Streets of Rage 4 Review – Floor Chicken Is Back On The Menu

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It’s been a long 26 years for fans of the classic beat ’em up series, but finally, Streets of Rage is back! Constant rumours and rebooted projects have given plenty of hope for a fourth title, but it just never materialised. Now that’s all changed.

Published and developed by Dotemu (alongside Lizardcube, and Guard Crush Games), Streets of Rage 4 hits PS4, Nintendo Switch, Xbox One and Steam on April 30th. As some of my earliest gaming memories involved taking every chance to shun my Super Nintendo, sneak into my brother’s room and take down Mr X as many times as possible, you better believe I jumped at the chance to dive back into the city.

26 years later, the streets look a little different, but they’re as mean as ever.

The all-time classic Streets of Rage, known as Bare Knuckle (ベア・ナックル Bea Nakkuru) in Japan, is a trilogy of beat ‘em up known for this timeless gameplay and electronic dance influenced music. Streets of Rage 4 builds upon the classic trilogy’s gameplay with new mechanics, beautiful hand drawn visuals and a God tier soundtrack.


For the majority of readers, I’m sure at some point you’ve played a Streets of Rage game. Although the fourth game has taken a long time to get here, Sega has taken every chance to port the original titles to every console possible. Streets of Rage 4 continues the tried and true arcade beat ’em up thrills, just with some modern touches to bring it a little more up to date.

Like all classic beat ’em up titles, you work your way across a level punching and kicking everyone in sight. Weapons litter the streets, so don’t be afraid to pick up a pipe and embed it into the cranium of your enemies, they certainly won’t hesitate doing it to you. And always, if you are on the wrong end of fist, there’ll be a trusted cooked chicken in a phone box somewhere.

It’s a simple formula, and done right, it’s endlessly repayable. But it’s a old formula, so fortunately Streets of Rage 4 has updated things. Like in previous titles, characters have one attack button which performs a simple combo. You also have a special attack which you can use at any time, but it will cost you a little bit of health.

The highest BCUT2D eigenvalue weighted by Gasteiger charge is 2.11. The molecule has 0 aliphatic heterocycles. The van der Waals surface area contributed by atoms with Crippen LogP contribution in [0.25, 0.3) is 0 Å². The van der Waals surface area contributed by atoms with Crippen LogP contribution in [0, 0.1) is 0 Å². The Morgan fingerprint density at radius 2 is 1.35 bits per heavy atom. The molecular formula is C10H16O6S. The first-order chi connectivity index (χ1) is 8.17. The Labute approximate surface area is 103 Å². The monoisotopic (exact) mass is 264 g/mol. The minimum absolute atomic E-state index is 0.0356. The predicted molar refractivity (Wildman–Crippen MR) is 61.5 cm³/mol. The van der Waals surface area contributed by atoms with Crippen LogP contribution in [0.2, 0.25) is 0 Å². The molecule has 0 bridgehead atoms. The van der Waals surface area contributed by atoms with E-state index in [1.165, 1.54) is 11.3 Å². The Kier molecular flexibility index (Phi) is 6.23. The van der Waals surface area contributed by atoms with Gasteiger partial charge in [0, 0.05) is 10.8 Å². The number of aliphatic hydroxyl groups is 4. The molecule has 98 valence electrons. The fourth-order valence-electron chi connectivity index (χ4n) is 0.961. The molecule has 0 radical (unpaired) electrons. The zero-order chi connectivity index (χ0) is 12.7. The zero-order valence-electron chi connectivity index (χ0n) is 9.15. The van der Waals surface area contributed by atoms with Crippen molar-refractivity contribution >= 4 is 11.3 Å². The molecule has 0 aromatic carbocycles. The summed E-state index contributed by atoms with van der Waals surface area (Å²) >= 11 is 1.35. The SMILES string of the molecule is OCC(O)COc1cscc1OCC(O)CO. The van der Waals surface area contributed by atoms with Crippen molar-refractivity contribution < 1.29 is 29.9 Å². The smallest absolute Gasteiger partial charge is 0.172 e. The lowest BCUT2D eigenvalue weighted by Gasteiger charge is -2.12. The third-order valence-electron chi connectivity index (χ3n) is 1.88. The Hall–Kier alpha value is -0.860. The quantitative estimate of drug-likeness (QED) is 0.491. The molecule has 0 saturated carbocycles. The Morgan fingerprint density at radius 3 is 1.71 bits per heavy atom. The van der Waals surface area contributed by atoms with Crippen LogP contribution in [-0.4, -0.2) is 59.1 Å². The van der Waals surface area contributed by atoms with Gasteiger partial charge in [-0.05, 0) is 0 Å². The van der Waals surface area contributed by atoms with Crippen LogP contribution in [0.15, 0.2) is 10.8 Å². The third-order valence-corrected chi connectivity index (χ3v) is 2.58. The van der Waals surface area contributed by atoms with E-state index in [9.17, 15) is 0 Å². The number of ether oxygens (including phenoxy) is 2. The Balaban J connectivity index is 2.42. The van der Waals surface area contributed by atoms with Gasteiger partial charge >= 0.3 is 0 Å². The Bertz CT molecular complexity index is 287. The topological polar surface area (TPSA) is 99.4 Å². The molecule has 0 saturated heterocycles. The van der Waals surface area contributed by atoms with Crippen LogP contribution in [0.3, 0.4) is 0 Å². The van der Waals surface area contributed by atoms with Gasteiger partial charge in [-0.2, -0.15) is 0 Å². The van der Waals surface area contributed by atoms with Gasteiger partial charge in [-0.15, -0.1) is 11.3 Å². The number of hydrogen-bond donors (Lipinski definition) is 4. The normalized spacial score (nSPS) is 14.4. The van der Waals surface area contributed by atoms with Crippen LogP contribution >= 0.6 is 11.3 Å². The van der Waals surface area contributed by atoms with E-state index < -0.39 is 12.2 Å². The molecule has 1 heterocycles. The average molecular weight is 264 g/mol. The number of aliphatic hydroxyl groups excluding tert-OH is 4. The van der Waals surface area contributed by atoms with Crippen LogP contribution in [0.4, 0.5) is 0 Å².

Taking a cue from the first title, you also have a limited use attack which takes you a decent majority of the screen. Holding down the attack button also lets you perform a heavy attack. These simple mechanics are blended into a responsive and intuitive combo system, which keeps the combat flowing at a superb pace.

It’s a wonderful way to modernise the game whilst remaining true to the series.

Even with armour and a shield, this cop doesn’t stand a chance.


Bringing a retro title into the modern age is always a dilemma. Do you stay true to constraints of the original consoles, or do you take advantage of the power available today. Streets of Rage 4 takes the latter route, and whilst the screens look strikingly different to the original trilogy, Lizardcube have worked the same magic they used for their recent Wonder Boy releases.

The hand drawn art is vibrant and a visual pleasure. In stills, it’s impressive. In motion, it’s glorious. Animations are gorgeous, and just add to the shine and charm of this game throughout. Clearly, a lot of attention to detail has been put into every aspect of this game visually. All the developers have shown a real reverence for the series and updated things with the greatest of care. New additions work well, and don’t feel out of place thanks to the cohesive art style.

Looking at Streets of Rage 4’s level design, overall it is good, but it could’ve been better. There’s plenty of detail and Easter Eggs that long time fans will get a kick out of. But, some levels are far more impressive that others. That’s not to say any of it is bad, just, I wish overall, the game was a little more consistent with it’s high points (apologies for being vague here – I just don’t want to spoil any of the moments for you).